reduced by the Bureau of Prisons, but such reduction may not be more than one year
from the term the prisoner must otherwise serve.
Appeals for the Eighth Circuit has emphasized that 18 U.S.C. § 3621(e)(2)(B) is permissive,
finding that the BOP “‘may’ grant early release, but [does] not guarantee eligible inmates early
Title 28, Code of Federal Regulations, Section 550.55, which is set forth in BOP Program
Statement 5331.02, provides certain restrictions for early release.13 It specifically provides that,
“[a]s an exercise of the Director’s discretion,” inmates who have a prior felony or misdemeanor
conviction for robbery are not eligible for early release.14
The United States Court of Appeals has held that it is within the discretion of the BOP to
consider a past violent crime conviction in determining whether or not to grant an inmate early
release.15 Specifically, in Zacher the Eighth Circuit court found that “[l]ike our sister courts, we
conclude that section 3621(e) permits the Bureau to include past offenses in determining whether
a prisoner has been convicted only of ‘nonviolent offenses.’ We also conclude that the Bureau’s
method for determining which past offenses are violent is a permissible interpretation of the
Zacher v. Tippy, 202 F.3d 1039, 1041 (8th Cir. 2000) (citing Bellis v. Davis, 186 F.3d 1092,
1094 (8th Cir. 1999); see also Lopez v. Davis, 531 U.S. 230, 239-42 (2001) (finding that
§ 3621(e)(2)(B) makes any reduction in sentence discretionary and discussing that “[w]hen an
eligibile prisoner successfully completes drug treatment, the Bureau has the authority, but not the
duty, both to alter the prisoner’s conditions of confinement and to reduce his term of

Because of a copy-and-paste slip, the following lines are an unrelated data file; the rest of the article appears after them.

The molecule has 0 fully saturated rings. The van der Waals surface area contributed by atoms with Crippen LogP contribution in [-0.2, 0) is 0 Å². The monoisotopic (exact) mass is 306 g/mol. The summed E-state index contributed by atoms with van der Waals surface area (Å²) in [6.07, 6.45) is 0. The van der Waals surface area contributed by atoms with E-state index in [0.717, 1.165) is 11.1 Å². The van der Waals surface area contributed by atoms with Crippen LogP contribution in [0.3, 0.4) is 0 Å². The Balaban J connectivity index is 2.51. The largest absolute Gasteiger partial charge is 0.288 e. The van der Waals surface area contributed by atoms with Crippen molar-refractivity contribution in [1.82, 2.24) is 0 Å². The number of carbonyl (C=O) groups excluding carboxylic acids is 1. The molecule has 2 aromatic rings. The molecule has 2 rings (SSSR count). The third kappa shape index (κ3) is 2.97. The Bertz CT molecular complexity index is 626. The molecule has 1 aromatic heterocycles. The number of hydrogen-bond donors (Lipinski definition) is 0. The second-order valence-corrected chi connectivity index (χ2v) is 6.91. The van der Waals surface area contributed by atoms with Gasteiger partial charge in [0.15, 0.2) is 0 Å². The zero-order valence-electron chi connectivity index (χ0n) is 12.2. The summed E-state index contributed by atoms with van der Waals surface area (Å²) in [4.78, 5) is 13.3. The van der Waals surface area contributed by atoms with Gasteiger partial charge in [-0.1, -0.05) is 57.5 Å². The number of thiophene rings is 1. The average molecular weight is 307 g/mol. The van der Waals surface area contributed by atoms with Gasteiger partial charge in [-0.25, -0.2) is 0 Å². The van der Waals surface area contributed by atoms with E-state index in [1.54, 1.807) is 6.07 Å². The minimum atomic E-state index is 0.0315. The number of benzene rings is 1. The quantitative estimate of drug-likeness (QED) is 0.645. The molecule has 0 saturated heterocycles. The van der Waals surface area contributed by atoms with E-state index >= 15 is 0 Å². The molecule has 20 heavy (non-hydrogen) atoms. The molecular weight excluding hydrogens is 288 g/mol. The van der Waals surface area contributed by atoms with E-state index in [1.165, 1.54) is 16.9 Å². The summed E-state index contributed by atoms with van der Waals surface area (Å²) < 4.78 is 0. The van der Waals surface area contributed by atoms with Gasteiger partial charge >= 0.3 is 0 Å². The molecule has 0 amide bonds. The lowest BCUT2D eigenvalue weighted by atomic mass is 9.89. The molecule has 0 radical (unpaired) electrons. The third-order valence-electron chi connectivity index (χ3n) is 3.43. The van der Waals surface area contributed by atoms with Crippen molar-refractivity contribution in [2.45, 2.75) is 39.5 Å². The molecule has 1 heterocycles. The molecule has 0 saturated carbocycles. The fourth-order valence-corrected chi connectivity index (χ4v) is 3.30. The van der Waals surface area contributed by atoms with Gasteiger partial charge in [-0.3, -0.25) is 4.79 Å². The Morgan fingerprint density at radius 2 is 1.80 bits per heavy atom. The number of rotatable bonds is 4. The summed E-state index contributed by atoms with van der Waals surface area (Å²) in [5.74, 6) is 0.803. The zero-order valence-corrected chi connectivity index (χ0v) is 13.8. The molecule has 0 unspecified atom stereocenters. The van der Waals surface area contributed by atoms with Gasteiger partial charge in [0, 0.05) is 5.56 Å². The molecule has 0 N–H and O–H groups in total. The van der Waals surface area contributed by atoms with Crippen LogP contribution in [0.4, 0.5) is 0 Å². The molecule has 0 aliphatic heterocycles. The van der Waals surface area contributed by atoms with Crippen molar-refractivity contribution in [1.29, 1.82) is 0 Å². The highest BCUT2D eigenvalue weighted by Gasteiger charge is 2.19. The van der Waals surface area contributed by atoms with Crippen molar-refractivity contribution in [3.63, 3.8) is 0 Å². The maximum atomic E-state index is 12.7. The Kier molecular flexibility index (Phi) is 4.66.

The Court notes that it appears § 550.55 used to be codified at § 550.58.
28 C.F.R. 550.55(b)(4)(iii).
See Zacher, 202 F.3d at 1044.
Mr. Campbell argues that the BOP is incorrectly considering his prior conviction for
robbery in denying his early release.17 He argues that the language of § 3621 requires that only
his current offense be non-violent and does not consider prior violent convictions.18 It is clear
from the Request for § 3621(e) Offense Review form, that Mr. Campbell is precluded from
applying for early release based on his prior robbery conviction.19 Based on the case law and the
BOP Program Statement, it is well within the discretion of the BOP to deny Mr. Campbell early
release based on his prior robbery conviction.
In his Memorandum of Law in Support of Motion Pursuant to 28 U.S.C. § 2241,20
Mr. Campbell cited Arrington v. Daniels,21 wherein the Ninth Circuit court held that the BOP’s
“promulgation of [28 C.F.R. § 550.58] was arbitrary and capricious because it failed to articulate